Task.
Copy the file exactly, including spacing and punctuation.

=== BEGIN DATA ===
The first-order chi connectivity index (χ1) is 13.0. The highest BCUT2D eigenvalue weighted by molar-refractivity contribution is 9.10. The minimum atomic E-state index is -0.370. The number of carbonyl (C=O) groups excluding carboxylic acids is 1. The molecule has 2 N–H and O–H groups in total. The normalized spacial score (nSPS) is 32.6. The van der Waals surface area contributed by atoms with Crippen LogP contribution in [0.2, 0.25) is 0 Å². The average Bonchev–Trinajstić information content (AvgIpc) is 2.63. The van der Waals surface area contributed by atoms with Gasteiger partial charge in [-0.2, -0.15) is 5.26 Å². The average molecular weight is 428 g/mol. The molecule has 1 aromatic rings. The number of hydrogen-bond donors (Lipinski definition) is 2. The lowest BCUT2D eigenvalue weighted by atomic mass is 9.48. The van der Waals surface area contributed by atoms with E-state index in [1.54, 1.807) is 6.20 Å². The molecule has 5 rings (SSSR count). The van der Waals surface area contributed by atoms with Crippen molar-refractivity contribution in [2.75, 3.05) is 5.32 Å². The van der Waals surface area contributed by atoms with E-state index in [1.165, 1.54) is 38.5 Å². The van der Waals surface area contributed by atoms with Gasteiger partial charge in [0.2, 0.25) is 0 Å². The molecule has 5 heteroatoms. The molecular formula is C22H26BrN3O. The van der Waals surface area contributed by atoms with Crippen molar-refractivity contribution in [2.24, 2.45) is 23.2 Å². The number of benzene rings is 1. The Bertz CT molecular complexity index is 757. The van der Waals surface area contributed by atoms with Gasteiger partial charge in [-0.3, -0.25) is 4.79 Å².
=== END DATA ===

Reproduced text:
The first-order chi connectivity index (χ1) is 13.0. The highest BCUT2D eigenvalue weighted by molar-refractivity contribution is 9.10. The minimum atomic E-state index is -0.370. The number of carbonyl (C=O) groups excluding carboxylic acids is 1. The molecule has 2 N–H and O–H groups in total. The normalized spacial score (nSPS) is 32.6. The van der Waals surface area contributed by atoms with Crippen LogP contribution in [0.2, 0.25) is 0 Å². The average Bonchev–Trinajstić information content (AvgIpc) is 2.63. The van der Waals surface area contributed by atoms with Gasteiger partial charge in [-0.2, -0.15) is 5.26 Å². The average molecular weight is 428 g/mol. The molecule has 1 aromatic rings. The number of hydrogen-bond donors (Lipinski definition) is 2. The lowest BCUT2D eigenvalue weighted by atomic mass is 9.48. The van der Waals surface area contributed by atoms with E-state index in [1.54, 1.807) is 6.20 Å². The molecule has 5 rings (SSSR count). The van der Waals surface area contributed by atoms with Crippen molar-refractivity contribution in [2.75, 3.05) is 5.32 Å². The van der Waals surface area contributed by atoms with E-state index in [1.165, 1.54) is 38.5 Å². The van der Waals surface area contributed by atoms with Gasteiger partial charge in [0.2, 0.25) is 0 Å². The molecule has 5 heteroatoms. The molecular formula is C22H26BrN3O. The van der Waals surface area contributed by atoms with Crippen molar-refractivity contribution in [2.24, 2.45) is 23.2 Å². The number of benzene rings is 1. The Bertz CT molecular complexity index is 757. The van der Waals surface area contributed by atoms with Gasteiger partial charge in [-0.3, -0.25) is 4.79 Å².